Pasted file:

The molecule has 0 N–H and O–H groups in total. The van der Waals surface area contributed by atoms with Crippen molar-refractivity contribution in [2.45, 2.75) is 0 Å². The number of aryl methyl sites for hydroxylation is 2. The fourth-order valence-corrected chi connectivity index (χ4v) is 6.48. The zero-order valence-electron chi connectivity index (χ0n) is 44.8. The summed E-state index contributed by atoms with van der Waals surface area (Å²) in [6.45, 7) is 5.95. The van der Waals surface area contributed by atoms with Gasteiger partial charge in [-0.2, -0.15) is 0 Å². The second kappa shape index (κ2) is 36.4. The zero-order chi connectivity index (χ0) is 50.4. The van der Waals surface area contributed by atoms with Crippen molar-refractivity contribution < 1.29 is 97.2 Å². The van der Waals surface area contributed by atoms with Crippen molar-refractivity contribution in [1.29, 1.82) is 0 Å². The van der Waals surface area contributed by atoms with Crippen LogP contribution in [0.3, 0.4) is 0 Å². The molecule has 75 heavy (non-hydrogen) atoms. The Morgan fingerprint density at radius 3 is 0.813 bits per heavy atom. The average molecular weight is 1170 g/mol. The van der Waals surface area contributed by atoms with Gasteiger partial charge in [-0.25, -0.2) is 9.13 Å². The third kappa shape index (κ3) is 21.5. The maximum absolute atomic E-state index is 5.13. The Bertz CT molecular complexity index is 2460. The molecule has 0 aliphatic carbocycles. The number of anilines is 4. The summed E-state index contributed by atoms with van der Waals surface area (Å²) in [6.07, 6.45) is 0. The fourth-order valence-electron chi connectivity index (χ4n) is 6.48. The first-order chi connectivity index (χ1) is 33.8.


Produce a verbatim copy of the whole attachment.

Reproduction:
The molecule has 0 N–H and O–H groups in total. The van der Waals surface area contributed by atoms with Crippen molar-refractivity contribution in [2.45, 2.75) is 0 Å². The number of aryl methyl sites for hydroxylation is 2. The fourth-order valence-corrected chi connectivity index (χ4v) is 6.48. The zero-order valence-electron chi connectivity index (χ0n) is 44.8. The summed E-state index contributed by atoms with van der Waals surface area (Å²) in [6.45, 7) is 5.95. The van der Waals surface area contributed by atoms with Gasteiger partial charge in [-0.2, -0.15) is 0 Å². The second kappa shape index (κ2) is 36.4. The zero-order chi connectivity index (χ0) is 50.4. The van der Waals surface area contributed by atoms with Crippen molar-refractivity contribution < 1.29 is 97.2 Å². The van der Waals surface area contributed by atoms with Crippen molar-refractivity contribution in [1.29, 1.82) is 0 Å². The van der Waals surface area contributed by atoms with Crippen LogP contribution in [0.3, 0.4) is 0 Å². The molecule has 75 heavy (non-hydrogen) atoms. The Morgan fingerprint density at radius 3 is 0.813 bits per heavy atom. The average molecular weight is 1170 g/mol. The van der Waals surface area contributed by atoms with Gasteiger partial charge in [-0.25, -0.2) is 9.13 Å². The third kappa shape index (κ3) is 21.5. The maximum absolute atomic E-state index is 5.13. The Bertz CT molecular complexity index is 2460. The molecule has 0 aliphatic carbocycles. The number of anilines is 4. The summed E-state index contributed by atoms with van der Waals surface area (Å²) in [6.07, 6.45) is 0. The fourth-order valence-electron chi connectivity index (χ4n) is 6.48. The first-order chi connectivity index (χ1) is 33.8.